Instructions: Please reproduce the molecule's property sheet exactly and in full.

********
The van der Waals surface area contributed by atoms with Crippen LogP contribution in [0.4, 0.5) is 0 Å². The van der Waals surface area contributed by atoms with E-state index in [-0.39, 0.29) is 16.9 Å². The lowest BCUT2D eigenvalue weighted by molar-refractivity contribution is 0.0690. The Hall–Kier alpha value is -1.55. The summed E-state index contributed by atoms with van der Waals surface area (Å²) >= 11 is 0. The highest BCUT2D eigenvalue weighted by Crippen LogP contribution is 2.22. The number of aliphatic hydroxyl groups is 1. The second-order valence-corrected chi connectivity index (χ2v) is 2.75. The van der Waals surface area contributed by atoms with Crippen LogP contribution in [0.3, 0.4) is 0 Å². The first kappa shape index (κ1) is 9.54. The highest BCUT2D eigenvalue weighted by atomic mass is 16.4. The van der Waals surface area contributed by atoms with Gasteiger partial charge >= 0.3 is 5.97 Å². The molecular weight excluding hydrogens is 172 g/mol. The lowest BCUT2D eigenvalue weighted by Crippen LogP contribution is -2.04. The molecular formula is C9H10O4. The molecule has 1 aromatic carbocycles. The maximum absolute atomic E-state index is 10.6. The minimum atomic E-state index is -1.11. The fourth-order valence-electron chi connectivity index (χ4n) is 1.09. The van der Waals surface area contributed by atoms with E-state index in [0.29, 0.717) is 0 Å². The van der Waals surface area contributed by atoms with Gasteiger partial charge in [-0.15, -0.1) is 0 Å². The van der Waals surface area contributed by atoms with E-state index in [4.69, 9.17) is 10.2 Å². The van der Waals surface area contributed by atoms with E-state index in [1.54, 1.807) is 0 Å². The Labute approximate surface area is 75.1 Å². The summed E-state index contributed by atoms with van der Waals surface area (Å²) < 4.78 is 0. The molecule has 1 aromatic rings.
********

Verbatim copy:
The van der Waals surface area contributed by atoms with Crippen LogP contribution in [0.4, 0.5) is 0 Å². The van der Waals surface area contributed by atoms with E-state index in [-0.39, 0.29) is 16.9 Å². The lowest BCUT2D eigenvalue weighted by molar-refractivity contribution is 0.0690. The Hall–Kier alpha value is -1.55. The summed E-state index contributed by atoms with van der Waals surface area (Å²) >= 11 is 0. The highest BCUT2D eigenvalue weighted by Crippen LogP contribution is 2.22. The number of aliphatic hydroxyl groups is 1. The second-order valence-corrected chi connectivity index (χ2v) is 2.75. The van der Waals surface area contributed by atoms with Crippen LogP contribution in [0.3, 0.4) is 0 Å². The first kappa shape index (κ1) is 9.54. The highest BCUT2D eigenvalue weighted by atomic mass is 16.4. The van der Waals surface area contributed by atoms with Gasteiger partial charge >= 0.3 is 5.97 Å². The molecular weight excluding hydrogens is 172 g/mol. The lowest BCUT2D eigenvalue weighted by Crippen LogP contribution is -2.04. The molecular formula is C9H10O4. The molecule has 1 aromatic carbocycles. The maximum absolute atomic E-state index is 10.6. The minimum atomic E-state index is -1.11. The fourth-order valence-electron chi connectivity index (χ4n) is 1.09. The van der Waals surface area contributed by atoms with E-state index in [0.29, 0.717) is 0 Å². The van der Waals surface area contributed by atoms with Gasteiger partial charge in [-0.15, -0.1) is 0 Å². The van der Waals surface area contributed by atoms with E-state index in [4.69, 9.17) is 10.2 Å². The van der Waals surface area contributed by atoms with E-state index in [1.54, 1.807) is 0 Å². The Labute approximate surface area is 75.1 Å². The summed E-state index contributed by atoms with van der Waals surface area (Å²) < 4.78 is 0. The molecule has 1 aromatic rings.